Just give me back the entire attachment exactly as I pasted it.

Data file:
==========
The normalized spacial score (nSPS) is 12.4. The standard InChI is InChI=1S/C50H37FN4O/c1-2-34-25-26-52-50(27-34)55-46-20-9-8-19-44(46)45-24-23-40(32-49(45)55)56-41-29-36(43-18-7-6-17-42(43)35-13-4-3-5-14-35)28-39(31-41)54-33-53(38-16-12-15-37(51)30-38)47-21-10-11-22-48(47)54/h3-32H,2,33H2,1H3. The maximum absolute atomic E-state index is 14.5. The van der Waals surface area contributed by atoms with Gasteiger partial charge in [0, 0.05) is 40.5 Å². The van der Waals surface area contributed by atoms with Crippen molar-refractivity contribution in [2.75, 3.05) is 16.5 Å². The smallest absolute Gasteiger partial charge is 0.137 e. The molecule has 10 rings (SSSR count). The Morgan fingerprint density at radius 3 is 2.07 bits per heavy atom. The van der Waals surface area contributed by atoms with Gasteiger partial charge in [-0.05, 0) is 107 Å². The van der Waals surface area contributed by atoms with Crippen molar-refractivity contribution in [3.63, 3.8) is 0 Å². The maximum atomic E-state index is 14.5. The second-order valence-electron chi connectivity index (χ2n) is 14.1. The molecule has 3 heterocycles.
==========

The normalized spacial score (nSPS) is 12.4. The standard InChI is InChI=1S/C50H37FN4O/c1-2-34-25-26-52-50(27-34)55-46-20-9-8-19-44(46)45-24-23-40(32-49(45)55)56-41-29-36(43-18-7-6-17-42(43)35-13-4-3-5-14-35)28-39(31-41)54-33-53(38-16-12-15-37(51)30-38)47-21-10-11-22-48(47)54/h3-32H,2,33H2,1H3. The maximum absolute atomic E-state index is 14.5. The van der Waals surface area contributed by atoms with Gasteiger partial charge in [0, 0.05) is 40.5 Å². The van der Waals surface area contributed by atoms with Crippen molar-refractivity contribution in [2.75, 3.05) is 16.5 Å². The smallest absolute Gasteiger partial charge is 0.137 e. The molecule has 10 rings (SSSR count). The Morgan fingerprint density at radius 3 is 2.07 bits per heavy atom. The van der Waals surface area contributed by atoms with Gasteiger partial charge in [-0.05, 0) is 107 Å². The van der Waals surface area contributed by atoms with Crippen molar-refractivity contribution in [3.63, 3.8) is 0 Å². The maximum atomic E-state index is 14.5. The second-order valence-electron chi connectivity index (χ2n) is 14.1. The molecule has 3 heterocycles.